The following is in no way intended to be legal advice. It is intended for informational purposes only. If you have questions about any of this information, please don’t hesitate to call us. And keep in mind that the information here is general in nature; there may be special circumstances or issues in your case that would create a different outcome, which is why we always advise talking to an attorney before doing anything.
K-1 Fiancé(e) Visa
Coming to work and live in the United States is not the easiest of feats. A Foreign National (FN) who wants to do so can’t just choose to make it happen. They generally must have a special reason and special circumstances. This could be, for instance, relation to a United States Citizen (USC), or perhaps a foreign company that needs to send an employee to work in the US office, or maybe a student from another country that wants to study at a local college or university. Whatever the situation, it needs to fit some particular circumstances deemed acceptable by US immigration law.
Once such special circumstance is when a USC wants to bring a FN fiancé(e) to the US to get married. Like others, this requires a very specific set of circumstances, but one that is fairly common. You don’t need a special level of education, you don’t need to invest heavily in the US economy or have a specific job or task ready to be performed. You simply need to be getting married for an appropriate reason (discussed below) and be able to prove a bona fide relationship (also discussed below).
What are the qualifications for a K-1 Fiancé Visa?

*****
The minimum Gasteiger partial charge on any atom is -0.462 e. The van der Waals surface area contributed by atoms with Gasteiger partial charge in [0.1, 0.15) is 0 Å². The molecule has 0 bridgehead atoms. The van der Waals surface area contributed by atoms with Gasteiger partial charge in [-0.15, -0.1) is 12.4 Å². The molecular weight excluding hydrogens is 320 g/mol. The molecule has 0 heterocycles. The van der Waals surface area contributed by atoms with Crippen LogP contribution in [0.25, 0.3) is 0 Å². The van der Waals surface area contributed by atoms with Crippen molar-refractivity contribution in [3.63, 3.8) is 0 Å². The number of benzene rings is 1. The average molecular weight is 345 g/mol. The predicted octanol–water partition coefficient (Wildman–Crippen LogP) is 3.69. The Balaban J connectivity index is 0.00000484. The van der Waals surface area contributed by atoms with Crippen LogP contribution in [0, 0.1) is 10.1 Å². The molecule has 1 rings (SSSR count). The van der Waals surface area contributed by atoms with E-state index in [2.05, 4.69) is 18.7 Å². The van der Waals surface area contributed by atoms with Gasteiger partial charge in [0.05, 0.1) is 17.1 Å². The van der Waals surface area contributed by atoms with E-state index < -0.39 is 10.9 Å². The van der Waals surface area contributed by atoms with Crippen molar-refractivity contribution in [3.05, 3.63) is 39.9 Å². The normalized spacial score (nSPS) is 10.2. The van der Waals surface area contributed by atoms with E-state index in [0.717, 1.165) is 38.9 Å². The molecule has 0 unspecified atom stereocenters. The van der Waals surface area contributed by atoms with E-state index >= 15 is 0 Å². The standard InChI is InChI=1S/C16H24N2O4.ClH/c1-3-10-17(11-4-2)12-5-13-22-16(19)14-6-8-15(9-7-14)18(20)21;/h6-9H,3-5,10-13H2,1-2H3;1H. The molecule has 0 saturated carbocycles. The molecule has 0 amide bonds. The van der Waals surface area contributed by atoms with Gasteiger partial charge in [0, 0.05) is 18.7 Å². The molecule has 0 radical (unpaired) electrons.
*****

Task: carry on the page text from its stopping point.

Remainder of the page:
Like most qualifying criteria in immigration, the K-1 qualifications are fairly straightforward at first blush. But upon closer inspection, fulfilling the requirements is a little more complicated. Fortunately, there aren’t nearly as many hoops to jump through with K-1 qualification as there are with some other visas.
To qualify, the FN must:
Be the fiancé(e) of a USC;
Seek entry into the United States only (sort of) for the purpose of entering into a valid marriage; and
Enter into marriage within 90 days of entry into the US.
Also the FN must be entering into a Bona Fide Relationship or Bona Fide Marriage; we’ll get to that in a moment. But let’s first look at these three main qualifications separately.
Be the fiancé(e) of a United States Citizen
The petitioner in a K-1 case is the USC, and the beneficiary is the FN. The petitioner can have obtained citizenship by any valid means, including birth in the US, naturalization, act of Congress, and so forth. The petitioner and beneficiary must be engaged. Easy, right? Well, as in many areas of law, the FACT of something is easy, but PROVING the fact can sometimes be difficult.